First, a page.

The Theravada Path
The unique characteristic of training in Theravada Buddhism is the aspiration to obtain liberation from cyclic existence. This vehicle relies on the three divisions of scripture known as “the three baskets.” These are: vinaya, the code of moral discipline for the monks, nuns and lay devotees; sutra, the discourses on various spiritual trainings; and abhidharma, the scriptures on wisdom, philosophy and psychology. Its main training is centered on the Eightfold Noble Path: right understanding, right thought, right speech, right action, right livelihood, right effort, right mindfulness and right concentration. The final goal of attainment is arhathood, which is the cessation of sorrow and its cause.
One of the main emphases of Theravadins is on physical discipline, such as living in solitude and leading a celibate life in order to avoid the circumstances that cause emotional afflictions and evil deeds to arise in one’s mind. They protect themselves from the poisonous-tree-like sources of emotional afflictions by avoiding them. They shield the candle-flame-like mind by maintaining shell-like physical disciplines.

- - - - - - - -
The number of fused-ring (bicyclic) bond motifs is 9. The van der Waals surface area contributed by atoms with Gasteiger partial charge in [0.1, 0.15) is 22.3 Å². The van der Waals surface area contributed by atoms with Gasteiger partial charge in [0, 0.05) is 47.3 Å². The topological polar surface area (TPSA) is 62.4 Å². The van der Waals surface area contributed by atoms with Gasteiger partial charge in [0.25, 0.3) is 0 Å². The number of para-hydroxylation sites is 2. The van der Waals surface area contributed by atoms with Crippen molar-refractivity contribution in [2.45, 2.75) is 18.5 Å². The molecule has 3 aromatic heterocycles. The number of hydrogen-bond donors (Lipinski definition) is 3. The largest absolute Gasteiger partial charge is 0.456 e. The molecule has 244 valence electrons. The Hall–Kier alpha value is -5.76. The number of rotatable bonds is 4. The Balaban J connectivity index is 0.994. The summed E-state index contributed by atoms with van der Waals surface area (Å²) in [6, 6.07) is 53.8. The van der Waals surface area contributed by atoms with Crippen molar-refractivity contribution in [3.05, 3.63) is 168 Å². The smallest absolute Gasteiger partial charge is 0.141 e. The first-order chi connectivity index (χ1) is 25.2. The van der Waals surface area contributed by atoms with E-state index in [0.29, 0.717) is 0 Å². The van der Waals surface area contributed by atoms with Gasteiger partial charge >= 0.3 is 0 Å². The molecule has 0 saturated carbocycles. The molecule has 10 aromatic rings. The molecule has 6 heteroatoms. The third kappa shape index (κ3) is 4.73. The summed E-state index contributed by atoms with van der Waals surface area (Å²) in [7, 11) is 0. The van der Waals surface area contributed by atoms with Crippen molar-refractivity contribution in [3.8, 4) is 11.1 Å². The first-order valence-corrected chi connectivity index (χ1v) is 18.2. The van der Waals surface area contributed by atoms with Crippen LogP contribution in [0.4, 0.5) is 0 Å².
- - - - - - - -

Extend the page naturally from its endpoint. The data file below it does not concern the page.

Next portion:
The common disciplines of lay followers are observation of the five precepts and the ten virtuous deeds. The five precepts are: refraining from killing, stealing, adultery, telling lies and taking intoxicating substances. The ten virtuous deeds are: for the body, refraining from killing, stealing and adultery; for speech, refraining from telling lies, divisive talk, harsh words, and senseless gossip; and for the mind, refraining from covetousness, harmful intent and wrong view.
For monks and nuns there are hundreds of precepts to be maintained, but whether a layperson or a monastic, if we refrain from committing such negative deeds, our every action will become positive and meritorious. The result will be peace, joy and enlightenment for oneself and others.